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Biology LibreTexts

16: Ecosystems and the Biosphere

  • Page ID
    52694
    • 16.1: Energy Flow through Ecosystems
      Grazing food webs have a producer at their base, which is either a plant for terrestrial ecosystems or a phytoplankton for aquatic ecosystems. The producers pass their energy to the various trophic levels of consumers. At the base of detrital food webs are the decomposers, which pass their energy to a variety of other consumers. Detrital food webs are important for the health of many grazing food webs because they eliminate dead and decaying organic material, clearing space for new organisms.
    • 16.2: Biogeochemical Cycles
      Mineral nutrients are cycled through ecosystems and their environment. Of particular importance are water, carbon, nitrogen, phosphorus, and sulfur. All of these cycles have major impacts on ecosystem structure and function. As human activities have caused major disturbances to these cycles, their study and modeling is especially important. Ecosystems have been damaged by a variety of human activities that alter the natural biogeochemical cycles.
    • 16.3: Terrestrial Biomes
      Earth has terrestrial and aquatic biomes. Aquatic biomes include both freshwater and marine environments. There are eight major terrestrial biomes: tropical rainforests, savannas, subtropical deserts, chaparral, temperate grasslands, temperate forests, boreal forests, and Arctic tundra. The same biome can occur in different geographic locations with similar climates. Temperature and precipitation are key abiotic factors that shape the composition of animal and plant communities in biomes.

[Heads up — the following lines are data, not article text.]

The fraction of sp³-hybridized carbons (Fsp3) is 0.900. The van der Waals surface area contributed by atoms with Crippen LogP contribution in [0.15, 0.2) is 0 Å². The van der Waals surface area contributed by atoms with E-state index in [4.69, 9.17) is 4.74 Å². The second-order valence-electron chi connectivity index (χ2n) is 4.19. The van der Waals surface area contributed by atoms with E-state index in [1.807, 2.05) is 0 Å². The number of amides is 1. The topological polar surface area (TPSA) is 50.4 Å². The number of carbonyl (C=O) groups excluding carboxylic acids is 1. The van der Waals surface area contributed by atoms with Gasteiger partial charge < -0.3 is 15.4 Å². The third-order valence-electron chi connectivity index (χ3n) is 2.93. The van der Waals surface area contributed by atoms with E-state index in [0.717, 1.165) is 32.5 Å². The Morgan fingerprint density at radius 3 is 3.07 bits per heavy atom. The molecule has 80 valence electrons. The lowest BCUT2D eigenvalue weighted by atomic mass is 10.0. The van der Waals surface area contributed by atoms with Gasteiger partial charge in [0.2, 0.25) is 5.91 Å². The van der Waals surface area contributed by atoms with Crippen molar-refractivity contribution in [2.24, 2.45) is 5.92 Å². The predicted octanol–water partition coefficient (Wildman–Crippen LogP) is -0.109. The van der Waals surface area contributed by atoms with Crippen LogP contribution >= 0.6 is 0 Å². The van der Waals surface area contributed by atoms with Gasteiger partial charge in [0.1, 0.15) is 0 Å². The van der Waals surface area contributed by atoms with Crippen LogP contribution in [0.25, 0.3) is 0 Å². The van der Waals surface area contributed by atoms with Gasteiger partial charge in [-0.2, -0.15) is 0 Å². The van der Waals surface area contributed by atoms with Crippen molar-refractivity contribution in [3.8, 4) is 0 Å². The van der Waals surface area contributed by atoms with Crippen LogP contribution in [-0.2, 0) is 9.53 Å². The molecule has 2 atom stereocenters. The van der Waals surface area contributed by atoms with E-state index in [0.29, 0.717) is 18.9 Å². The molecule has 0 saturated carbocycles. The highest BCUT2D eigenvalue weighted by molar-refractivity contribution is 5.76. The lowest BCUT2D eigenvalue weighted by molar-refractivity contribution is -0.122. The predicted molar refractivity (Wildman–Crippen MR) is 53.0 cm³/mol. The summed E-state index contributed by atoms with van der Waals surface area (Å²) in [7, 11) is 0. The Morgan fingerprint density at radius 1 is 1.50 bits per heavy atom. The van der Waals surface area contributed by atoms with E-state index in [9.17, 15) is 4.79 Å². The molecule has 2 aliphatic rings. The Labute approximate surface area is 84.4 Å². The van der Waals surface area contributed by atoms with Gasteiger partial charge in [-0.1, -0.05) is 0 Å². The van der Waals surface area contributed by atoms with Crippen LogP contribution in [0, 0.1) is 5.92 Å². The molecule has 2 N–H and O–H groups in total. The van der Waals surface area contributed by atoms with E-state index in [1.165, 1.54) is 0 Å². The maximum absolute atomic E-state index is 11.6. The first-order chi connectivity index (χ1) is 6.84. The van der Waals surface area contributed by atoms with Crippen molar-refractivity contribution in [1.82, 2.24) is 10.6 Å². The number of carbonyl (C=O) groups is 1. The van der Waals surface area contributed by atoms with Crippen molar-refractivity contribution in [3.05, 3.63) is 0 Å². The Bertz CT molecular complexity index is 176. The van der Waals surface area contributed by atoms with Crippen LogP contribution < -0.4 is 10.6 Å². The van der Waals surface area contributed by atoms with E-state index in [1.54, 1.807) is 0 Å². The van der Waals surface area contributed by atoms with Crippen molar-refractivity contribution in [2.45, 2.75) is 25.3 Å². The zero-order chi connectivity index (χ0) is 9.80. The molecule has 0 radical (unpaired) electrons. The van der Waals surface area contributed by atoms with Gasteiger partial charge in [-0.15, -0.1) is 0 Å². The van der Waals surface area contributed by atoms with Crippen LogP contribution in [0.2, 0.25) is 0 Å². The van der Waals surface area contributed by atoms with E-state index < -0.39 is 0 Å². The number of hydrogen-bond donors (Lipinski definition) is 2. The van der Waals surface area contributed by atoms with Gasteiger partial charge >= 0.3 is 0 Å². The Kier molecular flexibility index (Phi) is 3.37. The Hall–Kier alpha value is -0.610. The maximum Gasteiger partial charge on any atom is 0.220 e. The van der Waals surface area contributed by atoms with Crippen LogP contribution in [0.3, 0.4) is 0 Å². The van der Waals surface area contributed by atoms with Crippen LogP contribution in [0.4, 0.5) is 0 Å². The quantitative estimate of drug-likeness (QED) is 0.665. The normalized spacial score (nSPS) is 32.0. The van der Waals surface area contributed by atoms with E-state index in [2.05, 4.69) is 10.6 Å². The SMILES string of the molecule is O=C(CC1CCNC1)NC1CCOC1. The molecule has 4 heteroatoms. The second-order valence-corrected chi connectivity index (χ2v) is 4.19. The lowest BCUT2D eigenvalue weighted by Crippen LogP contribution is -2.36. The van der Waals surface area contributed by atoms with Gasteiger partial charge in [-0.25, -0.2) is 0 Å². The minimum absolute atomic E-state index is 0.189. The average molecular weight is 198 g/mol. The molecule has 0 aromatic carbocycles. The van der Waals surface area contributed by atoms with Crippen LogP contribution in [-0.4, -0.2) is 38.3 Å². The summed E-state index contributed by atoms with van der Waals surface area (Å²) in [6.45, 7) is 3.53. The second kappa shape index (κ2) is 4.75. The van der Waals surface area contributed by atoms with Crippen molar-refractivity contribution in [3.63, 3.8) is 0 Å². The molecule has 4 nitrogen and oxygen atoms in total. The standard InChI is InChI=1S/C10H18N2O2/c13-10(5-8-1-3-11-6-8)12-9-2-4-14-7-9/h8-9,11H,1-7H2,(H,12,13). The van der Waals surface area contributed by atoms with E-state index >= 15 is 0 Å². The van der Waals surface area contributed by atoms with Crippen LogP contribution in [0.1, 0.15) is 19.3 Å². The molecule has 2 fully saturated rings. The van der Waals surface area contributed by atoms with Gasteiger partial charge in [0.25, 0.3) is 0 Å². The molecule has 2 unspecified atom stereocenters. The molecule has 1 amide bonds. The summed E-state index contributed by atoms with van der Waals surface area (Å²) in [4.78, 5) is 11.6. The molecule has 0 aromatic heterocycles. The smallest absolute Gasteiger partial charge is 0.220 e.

• 16.4: Aquatic and Marine Biomes
      Aquatic biomes include both saltwater and freshwater biomes. The abiotic factors important for the structuring of aquatic biomes can be different than those seen in terrestrial biomes. Sunlight is an important factor in bodies of water, especially those that are very deep, because of the role of photosynthesis in sustaining certain organisms. Other important factors include temperature, water movement, and salt content. Oceans may be thought of as consisting of different zones.

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